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pets, Social Work

What to Give a Child in Need

Happy Thanksgiving! While many of us Americans will be gathering ’round with family and friends sharing a huge meal and lots of gratitude, we’ll also be planning our bargain shopping strategies for this weekend.

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SOURCE: cliparts.co

 

Perhaps while you’re out and about you’ll want to pick up some items to give for a child in need.

The holiday season is a time of giving- EXTREME giving! When I worked at a group home for teenage girls, we were donated so many items right before Christmas that we put some things aside that could be used at a later time for birthday gifts.

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SOURCE: cliparthut.com

Here in Panama City, it’s too late for those in need to sign up for the Salvation Army Angel Tree, but the Bay County Sheriff’s Office is accepting toy donations, as are several other agencies in town. The same is happening in communities around the world.

But what should I donate?

Look, every kid wants the “it” toy of the season, but we all know those “it” toys are expensive and aren’t nearly as cool after Christmas as they were before. If you want to donate items that will truly benefit a child, here are a few suggestions.

Books. Children who are old enough to grasp books can benefit from them, as can older children. Children who are read to regularly develop language skills sooner. And even if a parent doesn’t read to a child, studies have shown that children who make up their own stories about a book’s contents also benefit. Both new and gently used books are a great gift for children of all ages, and they are a gift that keeps on giving.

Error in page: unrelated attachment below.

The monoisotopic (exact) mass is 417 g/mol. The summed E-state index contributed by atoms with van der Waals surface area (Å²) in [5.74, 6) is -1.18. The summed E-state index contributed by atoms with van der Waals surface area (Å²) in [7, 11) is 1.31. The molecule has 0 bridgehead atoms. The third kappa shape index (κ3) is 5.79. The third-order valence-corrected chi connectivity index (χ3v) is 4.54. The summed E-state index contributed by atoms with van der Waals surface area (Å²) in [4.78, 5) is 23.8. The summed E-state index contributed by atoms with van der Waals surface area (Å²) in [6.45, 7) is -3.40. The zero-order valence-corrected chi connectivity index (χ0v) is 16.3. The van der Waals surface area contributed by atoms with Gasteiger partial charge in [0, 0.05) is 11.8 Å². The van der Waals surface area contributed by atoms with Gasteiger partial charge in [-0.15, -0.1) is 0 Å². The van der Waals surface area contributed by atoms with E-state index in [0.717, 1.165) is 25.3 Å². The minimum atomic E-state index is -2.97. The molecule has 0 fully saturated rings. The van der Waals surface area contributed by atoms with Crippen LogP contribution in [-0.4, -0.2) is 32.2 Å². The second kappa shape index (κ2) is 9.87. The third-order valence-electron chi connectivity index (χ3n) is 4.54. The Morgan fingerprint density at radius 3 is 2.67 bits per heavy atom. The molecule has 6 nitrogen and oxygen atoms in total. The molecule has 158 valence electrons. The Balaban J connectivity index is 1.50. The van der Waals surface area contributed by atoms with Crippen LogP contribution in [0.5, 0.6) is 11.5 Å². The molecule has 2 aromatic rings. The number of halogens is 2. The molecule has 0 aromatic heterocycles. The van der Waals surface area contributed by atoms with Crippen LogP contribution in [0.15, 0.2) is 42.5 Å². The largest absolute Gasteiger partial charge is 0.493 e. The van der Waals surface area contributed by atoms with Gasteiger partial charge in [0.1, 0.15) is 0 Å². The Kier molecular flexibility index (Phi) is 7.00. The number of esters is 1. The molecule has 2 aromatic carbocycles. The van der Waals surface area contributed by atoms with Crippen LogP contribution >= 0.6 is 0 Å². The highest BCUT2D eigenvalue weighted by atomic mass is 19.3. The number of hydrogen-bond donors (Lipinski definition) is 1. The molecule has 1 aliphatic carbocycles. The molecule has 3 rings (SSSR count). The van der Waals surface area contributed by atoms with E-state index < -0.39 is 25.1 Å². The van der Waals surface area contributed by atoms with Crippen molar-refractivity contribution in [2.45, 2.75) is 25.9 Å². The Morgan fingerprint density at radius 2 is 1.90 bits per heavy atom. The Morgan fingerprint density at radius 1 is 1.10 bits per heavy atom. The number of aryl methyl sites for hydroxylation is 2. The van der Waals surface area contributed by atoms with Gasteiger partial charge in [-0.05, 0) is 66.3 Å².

Dolls of all sizes and skin tones. Children practice nurturing and housekeeping skills they will use as adults through doll play. Kids deserve to have a doll of a skin tone similar to their own. Boys benefit from doll play as much as girls, just stay away from the ones that promote violent behavior as many social services agencies will not accept them. Cuddly soft animals and animal figures are also good choices.

inclusion

People figures like these sold at QualityClassrooms.com teach young children that our society is made up of more than just pretty young white people.

Simple blocks. Children develop a variety of skills through block play. Stacking blocks and knocking them down, building enclosures for animal figures, and roads for car play are just some of the many ways children enjoy blocks. You can’t do those things with connecting blocks.

Connecting blocks, puzzles, and Tinker Toys help children develop their fine motor skills.

Art supplies help children with fine motor skills but also helps them develop their creativity. Forget the coloring books and instead give note pads of plain paper along with crayons, markers, chalk, and paints. Children and teens can use these items to create their own works of art and won’t have their creativity tamped down by being forced to “stay inside the lines.”

blockis

Kids love blocks, and this 100 pc set with storage bag will provide hours of imaginative play. (Sold on Amazon.com)